Early Witch Trials.—The late Rev. James Raine, the learned historian of North Durham, published a little before his own death "A Memoir of the Rev. John Hodgson . . . . . . author of the History of Northumberland," 2 vols. 8vo. 1857-1858. This work was a labour of love to its author. There is not so far as I know a more excellent life of a man of letters in our language. Hodgson was not only a local historian who holds a high place in the first rank, but also a man of very wide culture. The memoir therefore, as was to be expected, contains much valuable and curious information on subjects which the ordinary reader would not think of looking for in its pages. The geological information given is useful and as accurate as it could be, when we allow for the fact that the existence of "the great ice-sheet" was unthought of when Hodgson made his observations. There are also many facts about the safety-lamp which will be new to most readers. We have good reason to believe (and we say this sorrowfully) that the "Memoir" has been but little read, except by natives of Northumberland and the few students who take interest in local history. As this is the case, it may be well to transfer the following passages therefrom to the Folk-Lore Journal.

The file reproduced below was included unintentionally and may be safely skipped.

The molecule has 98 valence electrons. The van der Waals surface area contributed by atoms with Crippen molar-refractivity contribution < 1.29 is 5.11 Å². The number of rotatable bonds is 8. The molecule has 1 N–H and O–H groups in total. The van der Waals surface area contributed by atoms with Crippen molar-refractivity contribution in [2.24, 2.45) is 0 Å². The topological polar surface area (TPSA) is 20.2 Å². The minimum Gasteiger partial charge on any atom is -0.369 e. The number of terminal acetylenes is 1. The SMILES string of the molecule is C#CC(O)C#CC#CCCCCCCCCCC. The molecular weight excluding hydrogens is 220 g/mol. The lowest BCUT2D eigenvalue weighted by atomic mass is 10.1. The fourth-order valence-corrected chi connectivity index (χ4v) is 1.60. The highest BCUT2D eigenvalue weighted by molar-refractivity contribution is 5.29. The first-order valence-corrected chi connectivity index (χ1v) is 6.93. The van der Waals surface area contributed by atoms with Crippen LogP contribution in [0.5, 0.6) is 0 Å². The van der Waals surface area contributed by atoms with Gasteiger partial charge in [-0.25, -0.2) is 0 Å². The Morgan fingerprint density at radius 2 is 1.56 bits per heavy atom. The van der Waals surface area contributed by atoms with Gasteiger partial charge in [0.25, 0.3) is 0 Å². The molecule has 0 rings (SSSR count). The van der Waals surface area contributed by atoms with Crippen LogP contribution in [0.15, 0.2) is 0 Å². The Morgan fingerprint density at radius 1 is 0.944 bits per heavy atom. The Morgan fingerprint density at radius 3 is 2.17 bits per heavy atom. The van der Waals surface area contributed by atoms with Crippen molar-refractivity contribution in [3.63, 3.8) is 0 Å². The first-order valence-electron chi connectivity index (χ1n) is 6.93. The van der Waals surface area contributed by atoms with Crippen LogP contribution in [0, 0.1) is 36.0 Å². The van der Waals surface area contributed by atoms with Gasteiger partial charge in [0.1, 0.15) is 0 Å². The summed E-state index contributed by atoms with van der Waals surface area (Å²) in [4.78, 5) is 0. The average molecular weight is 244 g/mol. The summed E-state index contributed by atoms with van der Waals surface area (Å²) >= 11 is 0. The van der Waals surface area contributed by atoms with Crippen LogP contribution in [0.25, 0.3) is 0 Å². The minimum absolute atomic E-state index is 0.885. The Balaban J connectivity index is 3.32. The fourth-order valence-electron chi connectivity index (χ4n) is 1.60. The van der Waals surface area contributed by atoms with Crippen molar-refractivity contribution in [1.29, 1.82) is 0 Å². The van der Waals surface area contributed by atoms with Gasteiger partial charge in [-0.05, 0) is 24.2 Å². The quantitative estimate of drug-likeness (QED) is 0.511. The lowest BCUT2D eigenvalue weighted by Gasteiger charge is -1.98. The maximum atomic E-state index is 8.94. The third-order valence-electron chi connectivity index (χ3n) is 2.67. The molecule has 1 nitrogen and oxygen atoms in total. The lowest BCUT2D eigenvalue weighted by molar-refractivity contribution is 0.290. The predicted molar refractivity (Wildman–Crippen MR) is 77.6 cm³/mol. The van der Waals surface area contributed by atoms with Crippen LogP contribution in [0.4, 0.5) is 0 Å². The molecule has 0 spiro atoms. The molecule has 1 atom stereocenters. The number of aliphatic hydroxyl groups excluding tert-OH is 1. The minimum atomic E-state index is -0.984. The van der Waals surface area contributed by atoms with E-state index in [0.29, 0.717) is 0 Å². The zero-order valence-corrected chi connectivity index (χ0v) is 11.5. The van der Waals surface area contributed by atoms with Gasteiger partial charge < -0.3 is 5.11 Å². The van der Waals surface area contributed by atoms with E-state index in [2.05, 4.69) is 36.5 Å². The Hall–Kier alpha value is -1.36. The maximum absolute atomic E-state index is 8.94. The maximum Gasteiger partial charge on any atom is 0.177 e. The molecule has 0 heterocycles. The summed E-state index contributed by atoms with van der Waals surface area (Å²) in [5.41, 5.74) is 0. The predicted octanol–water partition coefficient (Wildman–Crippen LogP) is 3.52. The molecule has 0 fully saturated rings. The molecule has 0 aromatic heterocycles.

On the 4th of March, 1821, Hodgson, who was in London, writes to his wife telling her that her aunt Mrs. Burke had repeated to him the following stories:—